Friedrichshafen is situated on the shores of Lake Constance, known locally as the Bodensee. This beautiful 60km-long stretch of water is at the meeting of international borders with Switzerland
and Austria to the south and southeast. Historically Friedrichshafen was a harbour for the ships and ferries on the lake and during the nineteenth century it became a popular spa resort. But undoubtedly the main factor in shaping the town was the influence of Count Zeppelin.
His first rigid-framed airship flew on 2nd July 1900 from a floating hangar at Manzell. This was to be the springboard for a whole new centre of enginering excellence in the area. Zahnradfabrik Friedrichshafen (ZF), for example, was founded by Zeppelin in 1908 to make gear mechanisms for the engines and is now a major international company. And there are similar close associations with Dornier, MTU and many others.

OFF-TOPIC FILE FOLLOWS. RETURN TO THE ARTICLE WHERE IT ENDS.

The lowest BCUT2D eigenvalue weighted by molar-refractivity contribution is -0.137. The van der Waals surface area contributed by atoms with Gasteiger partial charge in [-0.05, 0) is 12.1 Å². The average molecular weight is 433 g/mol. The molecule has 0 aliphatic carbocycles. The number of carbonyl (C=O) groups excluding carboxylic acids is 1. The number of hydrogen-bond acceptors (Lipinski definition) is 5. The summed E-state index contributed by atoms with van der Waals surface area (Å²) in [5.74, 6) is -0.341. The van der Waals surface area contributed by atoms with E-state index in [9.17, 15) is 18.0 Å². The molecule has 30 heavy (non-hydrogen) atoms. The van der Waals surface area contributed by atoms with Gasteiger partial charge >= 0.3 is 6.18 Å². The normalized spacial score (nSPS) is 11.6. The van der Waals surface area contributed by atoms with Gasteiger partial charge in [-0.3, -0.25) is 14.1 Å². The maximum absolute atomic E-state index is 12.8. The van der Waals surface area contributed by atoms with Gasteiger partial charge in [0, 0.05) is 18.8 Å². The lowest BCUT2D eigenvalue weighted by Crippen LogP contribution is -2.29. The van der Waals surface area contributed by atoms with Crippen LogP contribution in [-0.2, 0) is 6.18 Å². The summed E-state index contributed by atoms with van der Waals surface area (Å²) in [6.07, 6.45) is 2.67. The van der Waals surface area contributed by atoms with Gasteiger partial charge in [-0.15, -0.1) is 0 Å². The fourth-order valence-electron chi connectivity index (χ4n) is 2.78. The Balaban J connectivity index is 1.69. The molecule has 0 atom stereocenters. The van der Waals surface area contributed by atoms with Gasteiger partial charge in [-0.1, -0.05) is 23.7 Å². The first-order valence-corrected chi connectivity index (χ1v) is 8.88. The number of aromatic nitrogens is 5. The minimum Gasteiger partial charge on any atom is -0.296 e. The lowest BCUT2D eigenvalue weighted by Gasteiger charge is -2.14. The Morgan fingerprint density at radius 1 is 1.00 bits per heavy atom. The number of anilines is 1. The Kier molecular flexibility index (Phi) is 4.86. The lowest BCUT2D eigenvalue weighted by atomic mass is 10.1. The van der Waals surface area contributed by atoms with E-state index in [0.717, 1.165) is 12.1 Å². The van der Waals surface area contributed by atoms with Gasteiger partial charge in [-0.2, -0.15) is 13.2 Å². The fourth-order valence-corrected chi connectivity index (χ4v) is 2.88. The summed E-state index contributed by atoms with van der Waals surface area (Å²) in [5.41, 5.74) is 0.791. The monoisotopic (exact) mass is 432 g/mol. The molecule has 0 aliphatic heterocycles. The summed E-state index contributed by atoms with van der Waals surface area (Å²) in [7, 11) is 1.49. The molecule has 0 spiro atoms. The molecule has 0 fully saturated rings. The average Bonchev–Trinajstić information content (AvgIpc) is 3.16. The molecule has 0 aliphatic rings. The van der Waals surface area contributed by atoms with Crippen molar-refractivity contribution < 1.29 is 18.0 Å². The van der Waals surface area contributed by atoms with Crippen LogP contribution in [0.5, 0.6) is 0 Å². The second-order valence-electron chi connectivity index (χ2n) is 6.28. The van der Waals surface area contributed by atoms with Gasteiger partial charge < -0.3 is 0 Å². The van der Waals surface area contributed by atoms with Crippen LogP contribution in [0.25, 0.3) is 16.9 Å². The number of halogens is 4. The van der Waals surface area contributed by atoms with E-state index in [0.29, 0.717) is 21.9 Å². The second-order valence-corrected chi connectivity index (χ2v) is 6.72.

Unfortunately this engineering activity made Friedrichshafen a target for the Allied bombers in WW2 and many of its older buildings were reduced to rubble. This explains why the present town has such a modern feel to it, unlike the more traditional character of nearby Meersburg for example.
Today the town has a lively cosmopolitan character and remains a great holiday destination with good links to the surrounding area. On a sunny day people flock to the lakeside promenade to enjoy the views and the cafes and restaurants. And many visitors are drawn to the award-winning Zeppelin Museum and restaurant housed in the imposing Bauhaus-style former harbour building, and the new Dornier Museum which is adjacent to the airport.